John Perry Barlow on Cassidy

I came across this beautifully written piece from Barlow describing the origins of the song Cassidy:

Then my father began to die. He went into the hospital in Salt Lake City and I stayed on the ranch feeding cows and keeping the feed trails open with an ancient Allis-Chalmers bulldozer. The snow was three and a half feet deep on the level and blown into concrete castles around the haystacks.

Bobby [Weir] was anxious for me to join him in California, but between the hardest winter in ten years and my father’s diminishing future, I couldn’t see how I was going to do it. I told him I’d try to complete the unfinished songs, Cassidy among them, at a distance.

On the 18th of February, I was told that my father’s demise was imminent and that I would have to get to Salt Lake. Before I could get away, however, I would have to plow snow from enough stackyards to feed the herd for however long I might be gone. I fired up the bulldozer in a dawn so cold it seemed the air might break. I spent a long day in a cloud of whirling ice crystals, hypnotized by the steady 2600 rpm howl of its engine, and, sometime in the afternoon, the repeating chords of Cassidy.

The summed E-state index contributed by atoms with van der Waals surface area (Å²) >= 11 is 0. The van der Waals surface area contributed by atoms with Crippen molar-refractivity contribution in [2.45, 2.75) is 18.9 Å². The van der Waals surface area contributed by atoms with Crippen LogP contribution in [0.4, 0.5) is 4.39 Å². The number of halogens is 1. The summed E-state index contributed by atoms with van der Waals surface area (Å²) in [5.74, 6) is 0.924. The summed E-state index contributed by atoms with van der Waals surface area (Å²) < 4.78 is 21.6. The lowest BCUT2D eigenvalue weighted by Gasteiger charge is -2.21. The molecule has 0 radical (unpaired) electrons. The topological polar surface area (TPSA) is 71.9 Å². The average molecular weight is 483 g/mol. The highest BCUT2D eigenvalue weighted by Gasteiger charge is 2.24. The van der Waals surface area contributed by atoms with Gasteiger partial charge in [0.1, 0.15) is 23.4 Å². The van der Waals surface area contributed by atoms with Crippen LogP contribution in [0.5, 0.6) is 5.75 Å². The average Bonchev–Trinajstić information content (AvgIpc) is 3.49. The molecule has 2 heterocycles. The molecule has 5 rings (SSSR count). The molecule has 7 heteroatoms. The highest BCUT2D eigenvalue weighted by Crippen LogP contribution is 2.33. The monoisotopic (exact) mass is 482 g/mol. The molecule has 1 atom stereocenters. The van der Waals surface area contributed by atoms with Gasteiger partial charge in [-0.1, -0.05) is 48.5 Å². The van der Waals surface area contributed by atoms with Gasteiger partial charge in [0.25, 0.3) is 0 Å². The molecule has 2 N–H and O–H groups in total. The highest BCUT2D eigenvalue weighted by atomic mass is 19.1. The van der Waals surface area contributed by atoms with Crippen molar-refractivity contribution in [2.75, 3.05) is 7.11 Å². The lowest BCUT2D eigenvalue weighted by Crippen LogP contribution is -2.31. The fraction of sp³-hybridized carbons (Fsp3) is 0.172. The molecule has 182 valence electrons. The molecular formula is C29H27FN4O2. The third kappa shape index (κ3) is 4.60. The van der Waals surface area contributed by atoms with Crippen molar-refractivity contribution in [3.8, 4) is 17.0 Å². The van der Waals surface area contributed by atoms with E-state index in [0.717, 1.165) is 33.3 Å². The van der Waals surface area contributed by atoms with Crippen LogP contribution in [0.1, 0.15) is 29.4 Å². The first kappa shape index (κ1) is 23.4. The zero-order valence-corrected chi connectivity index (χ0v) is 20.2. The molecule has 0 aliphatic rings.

I thought a lot about my father and what we were and had been to one another. I thought about delicately balanced dance of necessary dualities. And for some reason, I started thinking about Neal [Cassady], four years dead and still charging around America on the hot wheels of legend.

Somewhere in there, the words to Cassidy arrived, complete and intact. I just found myself singing the song as though I’d known it for years.

Read the full piece about Neal Cassady, Cassidy Law and the song, on LitKicks here.

And here’s the Dead from 1980 playing an acoustic version:

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